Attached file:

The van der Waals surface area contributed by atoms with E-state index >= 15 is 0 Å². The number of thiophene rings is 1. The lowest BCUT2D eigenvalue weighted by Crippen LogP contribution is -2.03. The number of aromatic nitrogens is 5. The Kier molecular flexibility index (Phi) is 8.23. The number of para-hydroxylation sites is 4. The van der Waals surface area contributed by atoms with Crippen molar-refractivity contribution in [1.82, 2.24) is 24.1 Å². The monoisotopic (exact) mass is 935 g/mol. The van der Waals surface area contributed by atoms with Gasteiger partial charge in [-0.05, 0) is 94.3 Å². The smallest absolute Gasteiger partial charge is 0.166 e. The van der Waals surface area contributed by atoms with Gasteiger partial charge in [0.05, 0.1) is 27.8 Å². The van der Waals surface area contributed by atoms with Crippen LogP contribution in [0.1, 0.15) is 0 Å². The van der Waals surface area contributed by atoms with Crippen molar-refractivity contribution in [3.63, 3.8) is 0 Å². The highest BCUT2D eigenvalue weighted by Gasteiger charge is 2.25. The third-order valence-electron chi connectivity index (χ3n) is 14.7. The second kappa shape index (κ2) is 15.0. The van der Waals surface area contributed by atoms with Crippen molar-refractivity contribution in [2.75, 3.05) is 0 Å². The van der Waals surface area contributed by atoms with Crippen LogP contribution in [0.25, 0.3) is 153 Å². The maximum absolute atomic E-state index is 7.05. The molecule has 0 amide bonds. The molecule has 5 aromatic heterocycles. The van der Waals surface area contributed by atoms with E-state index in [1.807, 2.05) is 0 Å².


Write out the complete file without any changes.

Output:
The van der Waals surface area contributed by atoms with E-state index >= 15 is 0 Å². The number of thiophene rings is 1. The lowest BCUT2D eigenvalue weighted by Crippen LogP contribution is -2.03. The number of aromatic nitrogens is 5. The Kier molecular flexibility index (Phi) is 8.23. The number of para-hydroxylation sites is 4. The van der Waals surface area contributed by atoms with Crippen molar-refractivity contribution in [1.82, 2.24) is 24.1 Å². The monoisotopic (exact) mass is 935 g/mol. The van der Waals surface area contributed by atoms with Gasteiger partial charge in [-0.05, 0) is 94.3 Å². The smallest absolute Gasteiger partial charge is 0.166 e. The van der Waals surface area contributed by atoms with Gasteiger partial charge in [0.05, 0.1) is 27.8 Å². The van der Waals surface area contributed by atoms with Crippen LogP contribution in [0.1, 0.15) is 0 Å². The van der Waals surface area contributed by atoms with Crippen molar-refractivity contribution in [3.63, 3.8) is 0 Å². The highest BCUT2D eigenvalue weighted by Gasteiger charge is 2.25. The third-order valence-electron chi connectivity index (χ3n) is 14.7. The second kappa shape index (κ2) is 15.0. The van der Waals surface area contributed by atoms with Crippen molar-refractivity contribution in [2.75, 3.05) is 0 Å². The van der Waals surface area contributed by atoms with Crippen LogP contribution in [0.25, 0.3) is 153 Å². The maximum absolute atomic E-state index is 7.05. The molecule has 0 amide bonds. The molecule has 5 aromatic heterocycles. The van der Waals surface area contributed by atoms with E-state index in [1.807, 2.05) is 0 Å².